Among people with rheumatoid arthritis and an inadequate response to methotrexate, the addition of intravenous Simponi® (golimumab) produced a rapid improvement in symptoms. These results were published in Annals of the Rheumatic Diseases.
Simponi is a type of biologic drug known as a TNF inhibitor. It is given as a subcutaneous (under-the-skin) injection for the treatment of rheumatoid arthritis, psoriatic arthritis, and ankylosing spondylitis.
An intravenous form of the drug has not yet been approved, but researchers evaluated the safety and efficacy of intravenous Simponi in a Phase III clinical trial known as GO-FURTHER. The study enrolled 592 patients with active RA and an inadequate response to methotrexate. Study participants received either intravenous Simponi or a placebo. All patients also continued treatment with methotrexate.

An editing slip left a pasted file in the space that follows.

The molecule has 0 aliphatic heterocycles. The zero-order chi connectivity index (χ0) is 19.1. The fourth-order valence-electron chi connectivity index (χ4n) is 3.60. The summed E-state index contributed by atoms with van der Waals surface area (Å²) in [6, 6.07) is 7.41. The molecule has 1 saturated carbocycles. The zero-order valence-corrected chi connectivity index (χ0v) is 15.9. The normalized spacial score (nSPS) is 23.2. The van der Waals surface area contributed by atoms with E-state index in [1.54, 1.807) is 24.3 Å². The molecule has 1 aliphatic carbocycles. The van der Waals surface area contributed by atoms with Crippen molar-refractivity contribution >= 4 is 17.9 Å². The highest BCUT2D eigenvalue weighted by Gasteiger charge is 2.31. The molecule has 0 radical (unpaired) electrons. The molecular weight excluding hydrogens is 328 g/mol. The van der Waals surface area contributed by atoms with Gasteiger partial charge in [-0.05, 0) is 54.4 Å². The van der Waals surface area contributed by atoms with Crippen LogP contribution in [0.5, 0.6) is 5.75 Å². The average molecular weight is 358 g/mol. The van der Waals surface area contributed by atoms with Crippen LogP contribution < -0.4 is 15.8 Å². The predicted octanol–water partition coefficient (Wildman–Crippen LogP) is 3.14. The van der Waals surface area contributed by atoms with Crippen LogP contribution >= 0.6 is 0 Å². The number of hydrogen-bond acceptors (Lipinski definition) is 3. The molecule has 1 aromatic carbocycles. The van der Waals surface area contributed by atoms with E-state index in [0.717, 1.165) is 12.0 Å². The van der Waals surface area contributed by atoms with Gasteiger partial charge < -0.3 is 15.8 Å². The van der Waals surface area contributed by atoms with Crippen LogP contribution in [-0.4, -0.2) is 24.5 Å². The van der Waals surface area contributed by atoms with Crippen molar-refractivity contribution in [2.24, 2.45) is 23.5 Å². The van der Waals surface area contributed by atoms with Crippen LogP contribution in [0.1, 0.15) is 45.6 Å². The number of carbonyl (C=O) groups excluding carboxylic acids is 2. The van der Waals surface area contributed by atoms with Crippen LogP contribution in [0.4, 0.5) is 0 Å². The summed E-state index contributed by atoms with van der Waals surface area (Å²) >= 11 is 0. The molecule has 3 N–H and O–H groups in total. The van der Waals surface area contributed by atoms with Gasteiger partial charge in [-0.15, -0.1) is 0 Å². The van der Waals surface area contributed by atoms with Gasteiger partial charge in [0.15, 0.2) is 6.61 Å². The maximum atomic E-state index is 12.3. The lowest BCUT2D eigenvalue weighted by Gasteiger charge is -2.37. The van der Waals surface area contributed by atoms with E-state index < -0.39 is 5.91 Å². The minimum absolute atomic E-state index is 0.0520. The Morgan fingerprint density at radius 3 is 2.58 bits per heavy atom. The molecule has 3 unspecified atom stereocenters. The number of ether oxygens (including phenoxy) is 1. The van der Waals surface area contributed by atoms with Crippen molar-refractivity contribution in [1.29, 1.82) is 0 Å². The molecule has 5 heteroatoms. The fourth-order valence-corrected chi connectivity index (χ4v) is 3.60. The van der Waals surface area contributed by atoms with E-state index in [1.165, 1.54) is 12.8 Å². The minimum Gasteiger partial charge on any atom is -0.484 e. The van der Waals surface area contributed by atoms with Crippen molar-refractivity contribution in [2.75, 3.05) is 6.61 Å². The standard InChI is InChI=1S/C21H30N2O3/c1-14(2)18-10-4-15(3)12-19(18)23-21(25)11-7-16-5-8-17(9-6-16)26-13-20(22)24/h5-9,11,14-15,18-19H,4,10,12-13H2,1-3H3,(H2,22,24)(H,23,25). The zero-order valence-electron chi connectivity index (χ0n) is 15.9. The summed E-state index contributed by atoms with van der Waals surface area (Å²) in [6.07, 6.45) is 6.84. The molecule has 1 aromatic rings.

The current report provides information about the first six months of the study.
- At week 14, an ACR20 response (at least a 20% reduction in symptoms) was achieved by 59% of patients in the Simponi group and 25% of patients in the placebo group. A benefit of Simponi was observed as early as week two.
- Overall rates of side effects were similar in the two study groups. Rates of serious side effects at week 24 were 4% in the Simponi group and 2% in the placebo group.
These results suggest that intravenous Simponi may provide a rapid benefit in RA. The study is ongoing, and will eventually be able to provide longer-term information about safety and efficacy.
Reference: Weinblatt ME, Bingham CO, Mendelsohn AM et al. Intravenous golimumab is effective in patients with active rheumatoid arthritis despite methotrexate therapy with responses as early as week 2: results of the phase 3, randomised, multicentre, double-blind, placebo-controlled GO-FURTHER trial. Annals of the Rheumatic Diseases. 2013;72:381-389.